French Polynesia (the capital of Papete, Tahiti) is located in the Pacific Ocean, 17,700 km from Europe and occupies about five million square kilometers of water. The distance from Tahiti to California is 6520 km, to Australia – 5390 km, to Tokyo – 9500 km.
The islands were formed as a result of volcanic eruptions in different periods, which explains the diversity of landscapes.
118 luxurious islands are located on 5 archipelagos, of which the SOCIETY archipelago and the TUAMOTU archipelago are of the greatest interest in terms of recreation.
Climate: tropical. According to smartercomputing, the average temperature during the year is 27 degrees. The water temperature in Tahiti is 26 degrees. Hot sun softened by the fresh Pacific breeze.
Population: About 215,000 people
Electricity: 110 or 220V (depending on the island). Carefully check the voltage before turning on any electrical appliance.
Currency: Polynesian Franc (XPF); 1 Euro = 119.253 XPF
Public Health: No vaccinations required as there are no dangerous animals or insects in Polynesia. The healthcare system is at a high level.
Moving Between Islands: There are different ways to move between islands. Contact the Itineria office in Moscow regarding each specific route.
Clothing: In Polynesia, both locals and tourists dress simply. Bring beach and summer clothes, preferably cotton. For the boat trip, bring linen and wool clothing as it can get chilly in the evening. Footwear: sandals, hiking shoes, plastic sandals for coral walking (you can find them in any shop or hotel locally). Be sure to bring sunscreen, sunglasses, panama, swimsuit.
Languages: French and Tahitian are the official languages. English is spoken in hotels, tourist places, shops and restaurants.
Time: When Sunday is noon in Tahiti, in Paris Sunday is 23.00 in winter and 24.00 in summer, in Moscow Monday is 1.00 in winter and 2.00 in summer.
Tipping: Not part of Polynesian culture.
Souvenirs: The best memory of Fr. Tahiti – black pearls (there are pearls of different shades of gray, green and bronze colors). The cost of one pearl can reach hundreds of dollars, but there are also inexpensive specimens.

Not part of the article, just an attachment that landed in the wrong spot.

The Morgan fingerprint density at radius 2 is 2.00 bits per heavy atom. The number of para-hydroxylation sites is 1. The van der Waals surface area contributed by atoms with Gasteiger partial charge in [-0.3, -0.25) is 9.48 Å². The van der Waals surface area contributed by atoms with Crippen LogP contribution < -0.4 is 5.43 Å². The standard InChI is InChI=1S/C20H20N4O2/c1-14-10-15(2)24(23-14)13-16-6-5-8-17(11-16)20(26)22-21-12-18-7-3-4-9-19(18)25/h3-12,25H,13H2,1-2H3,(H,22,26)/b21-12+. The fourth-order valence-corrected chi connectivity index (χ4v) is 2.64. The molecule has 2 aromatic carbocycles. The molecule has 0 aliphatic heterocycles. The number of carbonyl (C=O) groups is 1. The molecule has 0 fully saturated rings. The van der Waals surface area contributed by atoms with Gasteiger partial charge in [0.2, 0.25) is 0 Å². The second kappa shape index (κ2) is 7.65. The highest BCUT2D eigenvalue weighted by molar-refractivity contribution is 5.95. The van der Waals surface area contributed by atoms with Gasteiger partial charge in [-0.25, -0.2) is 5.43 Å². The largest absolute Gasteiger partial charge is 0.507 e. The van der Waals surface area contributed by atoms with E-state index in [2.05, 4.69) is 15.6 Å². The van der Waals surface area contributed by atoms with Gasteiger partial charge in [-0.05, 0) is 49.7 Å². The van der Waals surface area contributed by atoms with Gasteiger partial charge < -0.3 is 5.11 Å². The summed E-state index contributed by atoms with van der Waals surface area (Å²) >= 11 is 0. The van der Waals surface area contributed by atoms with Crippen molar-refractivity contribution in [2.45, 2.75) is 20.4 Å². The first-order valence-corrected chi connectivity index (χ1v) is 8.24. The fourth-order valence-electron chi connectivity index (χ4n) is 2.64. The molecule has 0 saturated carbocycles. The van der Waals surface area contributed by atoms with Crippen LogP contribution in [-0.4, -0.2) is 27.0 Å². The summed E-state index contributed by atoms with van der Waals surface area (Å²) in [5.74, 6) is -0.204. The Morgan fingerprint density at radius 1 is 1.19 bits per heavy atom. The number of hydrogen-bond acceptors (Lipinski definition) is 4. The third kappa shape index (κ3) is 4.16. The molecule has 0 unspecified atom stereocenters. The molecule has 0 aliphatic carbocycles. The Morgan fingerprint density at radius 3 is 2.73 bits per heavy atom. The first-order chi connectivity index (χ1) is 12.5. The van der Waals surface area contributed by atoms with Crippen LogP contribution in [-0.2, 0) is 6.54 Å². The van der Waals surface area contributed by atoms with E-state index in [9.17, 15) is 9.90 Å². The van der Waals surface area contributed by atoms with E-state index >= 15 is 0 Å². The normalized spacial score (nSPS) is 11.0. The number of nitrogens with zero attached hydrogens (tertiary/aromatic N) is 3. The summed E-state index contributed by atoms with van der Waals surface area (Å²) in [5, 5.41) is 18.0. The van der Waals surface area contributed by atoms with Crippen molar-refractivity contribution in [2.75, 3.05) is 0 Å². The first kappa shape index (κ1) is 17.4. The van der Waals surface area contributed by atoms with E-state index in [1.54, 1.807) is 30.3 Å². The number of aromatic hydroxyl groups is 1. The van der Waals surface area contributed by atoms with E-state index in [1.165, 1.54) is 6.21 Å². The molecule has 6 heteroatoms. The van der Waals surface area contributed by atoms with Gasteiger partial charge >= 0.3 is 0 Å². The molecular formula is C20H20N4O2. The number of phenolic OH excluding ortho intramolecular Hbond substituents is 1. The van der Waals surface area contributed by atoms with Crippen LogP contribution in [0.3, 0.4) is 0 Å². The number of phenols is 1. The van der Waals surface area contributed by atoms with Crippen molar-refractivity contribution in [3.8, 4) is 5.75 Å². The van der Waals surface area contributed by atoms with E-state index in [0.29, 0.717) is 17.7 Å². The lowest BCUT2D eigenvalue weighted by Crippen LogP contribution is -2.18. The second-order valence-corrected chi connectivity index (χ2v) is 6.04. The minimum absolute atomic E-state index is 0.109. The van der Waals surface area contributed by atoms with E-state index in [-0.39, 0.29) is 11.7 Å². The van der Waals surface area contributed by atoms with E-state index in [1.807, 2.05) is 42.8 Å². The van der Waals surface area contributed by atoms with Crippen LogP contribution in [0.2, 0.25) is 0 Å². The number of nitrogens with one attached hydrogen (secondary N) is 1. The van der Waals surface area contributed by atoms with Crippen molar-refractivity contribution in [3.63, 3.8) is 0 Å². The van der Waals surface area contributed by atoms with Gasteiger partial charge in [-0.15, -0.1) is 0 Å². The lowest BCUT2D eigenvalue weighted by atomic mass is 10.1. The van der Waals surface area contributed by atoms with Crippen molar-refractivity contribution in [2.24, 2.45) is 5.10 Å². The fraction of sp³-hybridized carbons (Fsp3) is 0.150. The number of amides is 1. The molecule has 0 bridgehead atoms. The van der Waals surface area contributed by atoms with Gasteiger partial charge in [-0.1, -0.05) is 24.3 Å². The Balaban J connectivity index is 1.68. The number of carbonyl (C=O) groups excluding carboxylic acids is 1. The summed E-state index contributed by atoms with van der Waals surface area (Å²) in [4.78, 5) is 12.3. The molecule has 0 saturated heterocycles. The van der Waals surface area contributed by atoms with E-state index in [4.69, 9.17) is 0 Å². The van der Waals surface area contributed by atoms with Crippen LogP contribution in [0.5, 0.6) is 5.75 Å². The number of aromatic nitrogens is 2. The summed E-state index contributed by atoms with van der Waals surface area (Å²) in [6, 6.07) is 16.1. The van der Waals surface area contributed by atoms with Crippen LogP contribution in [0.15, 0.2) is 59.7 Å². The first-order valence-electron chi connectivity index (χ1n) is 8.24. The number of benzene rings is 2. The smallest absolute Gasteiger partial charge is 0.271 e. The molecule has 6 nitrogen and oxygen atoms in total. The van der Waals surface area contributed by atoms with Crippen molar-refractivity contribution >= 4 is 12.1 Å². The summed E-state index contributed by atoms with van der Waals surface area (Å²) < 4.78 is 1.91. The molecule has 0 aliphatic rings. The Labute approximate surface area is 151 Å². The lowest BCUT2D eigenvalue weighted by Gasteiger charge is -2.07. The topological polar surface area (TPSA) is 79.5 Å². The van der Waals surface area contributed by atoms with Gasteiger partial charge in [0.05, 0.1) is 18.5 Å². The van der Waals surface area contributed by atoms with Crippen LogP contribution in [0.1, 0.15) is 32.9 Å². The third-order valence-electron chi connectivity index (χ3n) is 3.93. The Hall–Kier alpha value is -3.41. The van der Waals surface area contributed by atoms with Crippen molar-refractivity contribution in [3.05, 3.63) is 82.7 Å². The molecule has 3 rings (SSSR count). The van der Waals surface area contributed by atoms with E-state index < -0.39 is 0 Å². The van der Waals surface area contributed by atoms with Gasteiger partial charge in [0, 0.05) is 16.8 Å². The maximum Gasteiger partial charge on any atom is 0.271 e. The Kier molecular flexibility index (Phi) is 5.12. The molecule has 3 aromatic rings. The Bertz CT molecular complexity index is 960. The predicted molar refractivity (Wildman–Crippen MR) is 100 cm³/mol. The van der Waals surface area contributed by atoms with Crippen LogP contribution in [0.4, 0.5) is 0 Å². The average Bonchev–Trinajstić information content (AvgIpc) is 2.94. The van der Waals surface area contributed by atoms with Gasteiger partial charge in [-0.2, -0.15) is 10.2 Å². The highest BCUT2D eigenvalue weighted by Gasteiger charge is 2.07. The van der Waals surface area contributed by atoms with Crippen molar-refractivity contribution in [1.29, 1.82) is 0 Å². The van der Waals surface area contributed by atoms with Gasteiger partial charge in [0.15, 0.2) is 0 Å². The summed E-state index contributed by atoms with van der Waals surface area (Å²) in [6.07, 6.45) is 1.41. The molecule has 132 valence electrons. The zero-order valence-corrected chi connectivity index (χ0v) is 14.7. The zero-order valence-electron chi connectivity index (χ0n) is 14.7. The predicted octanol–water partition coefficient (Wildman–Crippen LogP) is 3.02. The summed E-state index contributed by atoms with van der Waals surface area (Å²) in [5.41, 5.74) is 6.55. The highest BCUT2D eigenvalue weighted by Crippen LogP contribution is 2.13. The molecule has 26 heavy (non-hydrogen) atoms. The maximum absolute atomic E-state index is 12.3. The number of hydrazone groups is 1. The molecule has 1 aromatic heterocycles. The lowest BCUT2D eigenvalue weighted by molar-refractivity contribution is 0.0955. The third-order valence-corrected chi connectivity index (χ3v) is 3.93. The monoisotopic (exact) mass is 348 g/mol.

The date of the beginning of the settlement of the Polynesian islands is difficult to establish – most likely, this happened in the period from the 10th to the 5th century BC. Brave sailors from the tribes of Asia and South America reached the Marquesas Islands, where the cradle of the Maoi civilization is located, and then mastered the nearby archipelagos. And when, in the 18th century, Captains Cook and Bougainville discovered these paradise islands, the history of Polynesian culture on them totaled more than 800 years!
The strictly hierarchical Maoi society had a complex culture and religion, which is now the object of research. Its ancient traces have been preserved on many islands: tiki – carved stones and marae – sanctuaries, which are stones standing vertically, stretched in a line, or folded into a pyramid. Traditional art can be traced in tattoos, which have not only aesthetic value, but also reflect the social status of their wearer, as well as in ancient dances and polyphonic songs – himene tarava and ruau.
And before the 18th century, of course, there were contacts with the West – in the 16th – 17th centuries, but they did not have a great influence on local customs. It was in the XVIII century that the word “Polynesia” appeared, denoting the numerous islands discovered in the “South Seas” by great navigators. In the process of a long search for a large “southern continent”, which, according to scientists of that era, was supposed to “balance the world”, sailors met only small islands that did not have special wealth (neither gold nor silver), but which became the embodiment of paradise on earth – after long months of sailing, landing in Tahiti or Bora Bora, the sailors felt like they were in the Garden of Eden.
Officially, the island of Tahiti was discovered on June 23, 1767 by the Englishman Samuel Wallis. The next visitor to the island was the Frenchman Louis-Antoine de Bougainville, who arrived on April 6, 1768 on the frigate La Boudeuse. The next was Captain Cook, who visited these islands three times – in 1769, 1773 and 1777. But the most famous is the expedition of 1789, the purpose of which was to collect shoots of breadfruit, designed to serve as food for colonists and black slaves on Caribbean plantations. The Bounty sailing ship, commanded by Captain William Bly, became the scene of the most famous ship riot in history – the captain’s mate, Christian Fletcher and his accomplices left the ship on a boat and settled on Pitcairn Island (between Mangareva Island and Easter Island) to avoid the gallows.
On June 29, 1880, King Pomare V handed over his lands to France. Since 1984, French Polynesia has had the status of an Overseas Territory (TOM) and enjoys broad autonomy – it has its own President and Council of Ministers, as well as a legislative assembly elected by popular vote. The administration of France extends only to the legal, financial and defensive spheres.
In 1996, there were 223,752 inhabitants in French Polynesia: 164,953 on the Windward Islands, 27,347 on the Leeward Islands (of which the Society’s archipelago is made up), 8,531 on the Marquesas, 16,110 on the Tuamotu and Gambier, and 6,811 in the Australians.